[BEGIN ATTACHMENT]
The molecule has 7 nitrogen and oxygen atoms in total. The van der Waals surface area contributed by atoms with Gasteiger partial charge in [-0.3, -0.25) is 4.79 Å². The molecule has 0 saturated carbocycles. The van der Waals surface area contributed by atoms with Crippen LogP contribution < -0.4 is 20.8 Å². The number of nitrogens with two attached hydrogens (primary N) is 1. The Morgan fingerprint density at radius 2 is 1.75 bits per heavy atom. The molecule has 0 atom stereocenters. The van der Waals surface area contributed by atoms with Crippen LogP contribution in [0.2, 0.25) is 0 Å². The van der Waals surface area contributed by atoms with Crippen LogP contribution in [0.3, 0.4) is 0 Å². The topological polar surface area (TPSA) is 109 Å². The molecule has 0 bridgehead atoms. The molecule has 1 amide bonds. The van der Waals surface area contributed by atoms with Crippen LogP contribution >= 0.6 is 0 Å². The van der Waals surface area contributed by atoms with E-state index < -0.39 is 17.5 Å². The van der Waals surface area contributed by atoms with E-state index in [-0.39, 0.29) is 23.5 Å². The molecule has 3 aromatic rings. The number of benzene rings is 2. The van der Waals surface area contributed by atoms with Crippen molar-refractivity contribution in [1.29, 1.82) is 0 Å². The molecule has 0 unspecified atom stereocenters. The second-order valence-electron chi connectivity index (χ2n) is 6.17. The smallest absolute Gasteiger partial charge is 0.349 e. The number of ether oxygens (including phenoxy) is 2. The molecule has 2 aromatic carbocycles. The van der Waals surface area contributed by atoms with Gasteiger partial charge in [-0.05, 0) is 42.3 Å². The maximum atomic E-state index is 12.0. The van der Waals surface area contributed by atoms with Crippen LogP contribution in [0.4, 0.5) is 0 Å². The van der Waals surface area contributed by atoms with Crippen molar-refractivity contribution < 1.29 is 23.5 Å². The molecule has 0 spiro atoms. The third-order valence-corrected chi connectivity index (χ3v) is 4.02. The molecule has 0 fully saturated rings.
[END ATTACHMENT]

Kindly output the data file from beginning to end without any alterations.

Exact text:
The molecule has 7 nitrogen and oxygen atoms in total. The van der Waals surface area contributed by atoms with Gasteiger partial charge in [-0.3, -0.25) is 4.79 Å². The molecule has 0 saturated carbocycles. The van der Waals surface area contributed by atoms with Crippen LogP contribution < -0.4 is 20.8 Å². The number of nitrogens with two attached hydrogens (primary N) is 1. The Morgan fingerprint density at radius 2 is 1.75 bits per heavy atom. The molecule has 0 atom stereocenters. The van der Waals surface area contributed by atoms with Crippen LogP contribution in [0.2, 0.25) is 0 Å². The van der Waals surface area contributed by atoms with Crippen LogP contribution in [0.3, 0.4) is 0 Å². The topological polar surface area (TPSA) is 109 Å². The molecule has 0 bridgehead atoms. The molecule has 1 amide bonds. The van der Waals surface area contributed by atoms with Crippen LogP contribution >= 0.6 is 0 Å². The van der Waals surface area contributed by atoms with E-state index < -0.39 is 17.5 Å². The van der Waals surface area contributed by atoms with E-state index in [-0.39, 0.29) is 23.5 Å². The molecule has 3 aromatic rings. The number of benzene rings is 2. The van der Waals surface area contributed by atoms with Crippen molar-refractivity contribution in [1.29, 1.82) is 0 Å². The molecule has 0 unspecified atom stereocenters. The second-order valence-electron chi connectivity index (χ2n) is 6.17. The smallest absolute Gasteiger partial charge is 0.349 e. The number of ether oxygens (including phenoxy) is 2. The molecule has 2 aromatic carbocycles. The van der Waals surface area contributed by atoms with Gasteiger partial charge in [-0.05, 0) is 42.3 Å². The maximum atomic E-state index is 12.0. The van der Waals surface area contributed by atoms with Crippen LogP contribution in [0.4, 0.5) is 0 Å². The van der Waals surface area contributed by atoms with Crippen molar-refractivity contribution < 1.29 is 23.5 Å². The molecule has 0 spiro atoms. The third-order valence-corrected chi connectivity index (χ3v) is 4.02. The molecule has 0 fully saturated rings.